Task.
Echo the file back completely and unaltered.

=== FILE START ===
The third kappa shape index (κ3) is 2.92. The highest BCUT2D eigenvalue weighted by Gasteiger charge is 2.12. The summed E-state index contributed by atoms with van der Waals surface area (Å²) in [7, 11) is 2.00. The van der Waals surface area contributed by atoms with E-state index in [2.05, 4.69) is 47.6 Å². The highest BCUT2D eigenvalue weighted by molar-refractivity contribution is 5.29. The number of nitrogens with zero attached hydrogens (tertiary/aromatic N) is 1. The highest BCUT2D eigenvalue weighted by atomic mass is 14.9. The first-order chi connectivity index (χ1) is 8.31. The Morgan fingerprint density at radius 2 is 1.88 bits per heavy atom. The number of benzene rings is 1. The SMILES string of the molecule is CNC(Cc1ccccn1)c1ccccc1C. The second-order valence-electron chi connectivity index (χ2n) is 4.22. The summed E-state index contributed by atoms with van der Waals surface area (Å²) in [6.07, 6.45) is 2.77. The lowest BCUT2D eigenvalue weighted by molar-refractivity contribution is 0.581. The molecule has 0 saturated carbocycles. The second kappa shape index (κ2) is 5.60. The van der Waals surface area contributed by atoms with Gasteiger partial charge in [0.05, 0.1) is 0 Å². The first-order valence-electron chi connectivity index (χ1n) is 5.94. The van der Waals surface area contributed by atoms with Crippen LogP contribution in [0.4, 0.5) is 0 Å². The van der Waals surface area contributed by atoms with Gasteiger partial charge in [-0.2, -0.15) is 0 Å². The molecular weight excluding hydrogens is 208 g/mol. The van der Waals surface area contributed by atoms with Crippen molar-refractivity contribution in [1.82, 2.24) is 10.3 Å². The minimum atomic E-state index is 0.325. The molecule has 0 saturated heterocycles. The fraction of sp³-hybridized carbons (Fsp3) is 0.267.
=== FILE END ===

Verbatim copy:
The third kappa shape index (κ3) is 2.92. The highest BCUT2D eigenvalue weighted by Gasteiger charge is 2.12. The summed E-state index contributed by atoms with van der Waals surface area (Å²) in [7, 11) is 2.00. The van der Waals surface area contributed by atoms with E-state index in [2.05, 4.69) is 47.6 Å². The highest BCUT2D eigenvalue weighted by molar-refractivity contribution is 5.29. The number of nitrogens with zero attached hydrogens (tertiary/aromatic N) is 1. The highest BCUT2D eigenvalue weighted by atomic mass is 14.9. The first-order chi connectivity index (χ1) is 8.31. The Morgan fingerprint density at radius 2 is 1.88 bits per heavy atom. The number of benzene rings is 1. The SMILES string of the molecule is CNC(Cc1ccccn1)c1ccccc1C. The second-order valence-electron chi connectivity index (χ2n) is 4.22. The summed E-state index contributed by atoms with van der Waals surface area (Å²) in [6.07, 6.45) is 2.77. The lowest BCUT2D eigenvalue weighted by molar-refractivity contribution is 0.581. The molecule has 0 saturated carbocycles. The second kappa shape index (κ2) is 5.60. The van der Waals surface area contributed by atoms with Gasteiger partial charge in [0.05, 0.1) is 0 Å². The first-order valence-electron chi connectivity index (χ1n) is 5.94. The van der Waals surface area contributed by atoms with Crippen LogP contribution in [0.4, 0.5) is 0 Å². The van der Waals surface area contributed by atoms with Gasteiger partial charge in [-0.2, -0.15) is 0 Å². The molecular weight excluding hydrogens is 208 g/mol. The van der Waals surface area contributed by atoms with Crippen molar-refractivity contribution in [1.82, 2.24) is 10.3 Å². The minimum atomic E-state index is 0.325. The molecule has 0 saturated heterocycles. The fraction of sp³-hybridized carbons (Fsp3) is 0.267.